In the U.S., the procedure awaits FDA approval and remains experimental. REAS research, however, is ongoing. Other goals: combating cancer in other organs such as the kidney and brain, and treatments for rheumatoid arthritis.
Pacemaker for the brain
After brain injury, epilepsy is the world's most prevalent neurological disorder, affecting an estimated 50 million people. An alternative treatment promises hope to those who have not found relief from seizures using commonly prescribed antiepileptic drug therapies.
Developed by Cyberonics Inc. (Houston, TX), the NeuroCybernetic Prosthesis (NCP) System encompasses an implantable pulse generator and lead, and an external programming system used to change stimulation settings. The latter includes a programming wand, programming software, and a PC.
A hermetically sealed titanium case, with specially designed feedthroughs, houses the pulse generator's CMOS integrated circuits and microprocessor. Six components define the circuitry's major functions:
- A voltage regulator controls system power supply.
- A crystal oscillator provides the timing reference.
- Logic and control oversees overall function, receives and implements programming commands, and collects/stores telemetry information.
- Output develops and modulates the signal delivered to the lead.
- The antenna receives programming signals and transmits telemetry information to the programming wand.
- A reed switch places the pulse generator in "magnet mode."
Power comes from either a Wilson Greatbatch lithium thionyl chloride battery (3.7V, 2.8 amp-hr) or a Wilson Greatbatch lithium carbon monofluoride battery (3.3V, 2.3 amp-hr). Recently approved by the U.S. Food & Drug Administration, the NCP System is available in all member countries of the European Union, Canada, and other markets.
Implantable heart monitor
While many people experience syncope, or fainting, as an isolated event, some are subject to recurrent episodes. Repeat occurrences may reflect underlying cardiac conditions, but because syncope can occur without warning, such causes often remain undetermined and untreated. These syncope patients live in fear of passing out while driving, working, or simply walking in the park.
The Reveal(reg) Insertable Loop Recorder (ILR), designed by Medtronic Inc. (Minneapolis, MN), aids in syncope diagnosis. Comprising an implanted recorder, hand-held activator, and programmer, the ILR system continually monitors the heart's electrical activity and records it in the form of an electrocardiogram (ECG). This information, in turn, can be used by physicians to identify or rule out a heart rhythm problem.
The implanted recorder is a programmable device containing two surface electrodes spaced approximately 3.5 cm apart. It continuously records subcutaneous ECG into its looping memory, replacing old ECG information with new data. Constructed of the same tissue-contacting materials as used in Medtronic pacemakers, the implanted recorder also contains a lithium power source, custom IC, and static RAM mounted on a multilayer pc board.
The activator, a battery-operated telemetry device, communicates with the implanted recorder through the skin. When signaled by the activator, the ILR stores up to 42 minutes of ECG data. Stored data can reflect a period of time before and after activation, ensuring capture of symptoms leading up to the event. The programmer retrieves stored data via RF telemetry.
Bone and cartilage repair
In the 1990s, synthetic bone graft materials have offered advantages over traditional methods of bone repair and replacement. Bone grafts taken from elsewhere in the patient's body, for example, require two operations, while bones from cadavers can prove incompatible with the host bone.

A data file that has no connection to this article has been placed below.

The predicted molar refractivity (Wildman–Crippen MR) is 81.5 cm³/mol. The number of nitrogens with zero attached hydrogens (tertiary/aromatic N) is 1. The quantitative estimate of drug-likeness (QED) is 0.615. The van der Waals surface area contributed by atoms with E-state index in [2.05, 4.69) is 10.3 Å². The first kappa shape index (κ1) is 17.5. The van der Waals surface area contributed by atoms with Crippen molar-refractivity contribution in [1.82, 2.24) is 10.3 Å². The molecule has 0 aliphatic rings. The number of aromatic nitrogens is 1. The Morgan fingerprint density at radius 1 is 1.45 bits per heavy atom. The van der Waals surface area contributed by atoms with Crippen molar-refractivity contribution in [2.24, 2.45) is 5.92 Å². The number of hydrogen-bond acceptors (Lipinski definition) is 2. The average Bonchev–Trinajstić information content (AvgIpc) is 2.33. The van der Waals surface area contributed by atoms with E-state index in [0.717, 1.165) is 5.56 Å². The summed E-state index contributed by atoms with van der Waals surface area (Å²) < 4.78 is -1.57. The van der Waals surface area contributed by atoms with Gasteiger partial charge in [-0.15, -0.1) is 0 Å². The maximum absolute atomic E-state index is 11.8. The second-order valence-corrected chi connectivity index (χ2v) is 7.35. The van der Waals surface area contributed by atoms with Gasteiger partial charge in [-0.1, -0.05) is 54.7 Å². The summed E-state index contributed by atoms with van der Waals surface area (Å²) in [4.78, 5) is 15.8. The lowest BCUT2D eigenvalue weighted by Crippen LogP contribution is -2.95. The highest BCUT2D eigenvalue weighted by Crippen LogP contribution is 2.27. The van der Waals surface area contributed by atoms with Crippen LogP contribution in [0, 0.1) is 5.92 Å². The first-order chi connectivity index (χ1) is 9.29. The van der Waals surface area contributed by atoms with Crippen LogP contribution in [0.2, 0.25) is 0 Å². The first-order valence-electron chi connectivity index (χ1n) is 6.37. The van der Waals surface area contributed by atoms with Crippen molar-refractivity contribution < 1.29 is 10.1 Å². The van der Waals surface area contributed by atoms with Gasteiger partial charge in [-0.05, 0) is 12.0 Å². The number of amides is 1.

Today, the trend is towards next-generation materials for bone and cartilage repair. One example: Pro Osteon(reg), the first synthetic bone graft material to be cleared for use by orthopedic surgeons by the U.S. Food & Drug Administration. Interpore International (Irvine, CA), maker of Pro Osteon, is testing three new products:
1) Clinical trials are underway to evaluate the use of Pro Osteon as a graft material for weight-bearing application of cervical spine fusion. The company reports testing a new titanium cage design, filled with Pro Osteon, for spinal interbody fusion procedures.
2) Growth factors are naturally occurring proteins that recruit and convert certain cells in the body to stimulate bone formation. Combining these with Pro Osteon not only promises the necessary scaffolding for bone ingrowth, but a means of accelerating or stimulating such growth. Consequently, Interpore has signed a license and development agreement with Quantic Biomedical Inc. of San Rafael, CA, for rights to technology which produces a material with concentrated tissue growth factors derived from the patient's own blood.
3) Many surgeons would like a bone graft substitute that entirely resorbs after bone ingrowth is complete. Having met the requirements of its European Notified Body, Interpore International has recently announced the launch of Pro Osteon Resorbable Bone Graft Substitute in the European Community. The implant is primarily composed of calcium carbonate, with the exposed surfaces throughout the interconnected porosity covered by a very thin outer layer of calcium phosphate. Once implanted, the calcium phosphate outer layer will slowly resorb, delaying exposure of the underlying and faster resorbing calcium carbonate.
- Therasphere cancer treatment: Alkali-free, rare earth aluminosilicate glass can be made radioactive and won't dissolve in the body.
- NeuroCybernetic Prosthesis System: Custom integrated circuits and programming software stimulate the vagus nerve.
- Pro Osteon bone graft material: Thermochemical process converts calcium carbonite of coral into the mineral composition of bone.
- Reveal Insertable Loop Recorder: Custom IC, RAM, RF telemetry, and application software monitor the heart's electrical activity.